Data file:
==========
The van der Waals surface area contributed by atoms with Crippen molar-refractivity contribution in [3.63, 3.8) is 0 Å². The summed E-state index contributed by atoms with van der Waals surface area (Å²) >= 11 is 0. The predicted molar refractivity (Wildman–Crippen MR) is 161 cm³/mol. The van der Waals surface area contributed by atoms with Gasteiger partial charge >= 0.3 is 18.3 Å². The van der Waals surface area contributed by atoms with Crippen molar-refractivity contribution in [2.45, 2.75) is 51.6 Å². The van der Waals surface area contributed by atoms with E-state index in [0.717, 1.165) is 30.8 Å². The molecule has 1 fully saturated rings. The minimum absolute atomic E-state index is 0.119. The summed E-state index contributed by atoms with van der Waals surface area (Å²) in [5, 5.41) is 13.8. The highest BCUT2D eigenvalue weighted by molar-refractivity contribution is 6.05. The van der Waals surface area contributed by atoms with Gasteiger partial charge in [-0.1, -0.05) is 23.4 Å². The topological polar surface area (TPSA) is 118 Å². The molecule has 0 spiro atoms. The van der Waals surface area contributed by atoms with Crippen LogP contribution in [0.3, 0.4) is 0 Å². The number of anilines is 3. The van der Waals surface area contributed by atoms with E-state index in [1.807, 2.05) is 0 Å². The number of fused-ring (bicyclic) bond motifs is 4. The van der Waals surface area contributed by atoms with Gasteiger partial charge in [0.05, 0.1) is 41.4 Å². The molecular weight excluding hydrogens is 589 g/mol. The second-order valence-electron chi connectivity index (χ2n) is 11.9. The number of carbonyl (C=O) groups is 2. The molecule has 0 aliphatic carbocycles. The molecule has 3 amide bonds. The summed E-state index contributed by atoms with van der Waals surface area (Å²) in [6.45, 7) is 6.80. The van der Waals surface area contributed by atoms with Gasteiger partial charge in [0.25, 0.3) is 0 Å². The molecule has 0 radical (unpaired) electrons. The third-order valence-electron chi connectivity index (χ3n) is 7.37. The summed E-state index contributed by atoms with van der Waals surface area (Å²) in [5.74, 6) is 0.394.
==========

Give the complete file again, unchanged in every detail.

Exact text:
The van der Waals surface area contributed by atoms with Crippen molar-refractivity contribution in [3.63, 3.8) is 0 Å². The summed E-state index contributed by atoms with van der Waals surface area (Å²) >= 11 is 0. The predicted molar refractivity (Wildman–Crippen MR) is 161 cm³/mol. The van der Waals surface area contributed by atoms with Gasteiger partial charge >= 0.3 is 18.3 Å². The van der Waals surface area contributed by atoms with Crippen molar-refractivity contribution in [2.45, 2.75) is 51.6 Å². The van der Waals surface area contributed by atoms with E-state index in [0.717, 1.165) is 30.8 Å². The molecule has 1 fully saturated rings. The minimum absolute atomic E-state index is 0.119. The summed E-state index contributed by atoms with van der Waals surface area (Å²) in [5, 5.41) is 13.8. The highest BCUT2D eigenvalue weighted by molar-refractivity contribution is 6.05. The van der Waals surface area contributed by atoms with Gasteiger partial charge in [-0.1, -0.05) is 23.4 Å². The topological polar surface area (TPSA) is 118 Å². The molecule has 0 spiro atoms. The van der Waals surface area contributed by atoms with Crippen LogP contribution in [0.3, 0.4) is 0 Å². The number of anilines is 3. The van der Waals surface area contributed by atoms with E-state index in [1.807, 2.05) is 0 Å². The number of fused-ring (bicyclic) bond motifs is 4. The van der Waals surface area contributed by atoms with Gasteiger partial charge in [0.05, 0.1) is 41.4 Å². The molecular weight excluding hydrogens is 589 g/mol. The second-order valence-electron chi connectivity index (χ2n) is 11.9. The number of carbonyl (C=O) groups is 2. The molecule has 0 aliphatic carbocycles. The molecule has 3 amide bonds. The summed E-state index contributed by atoms with van der Waals surface area (Å²) in [6.45, 7) is 6.80. The van der Waals surface area contributed by atoms with Gasteiger partial charge in [0.25, 0.3) is 0 Å². The molecule has 0 radical (unpaired) electrons. The third-order valence-electron chi connectivity index (χ3n) is 7.37. The summed E-state index contributed by atoms with van der Waals surface area (Å²) in [5.74, 6) is 0.394.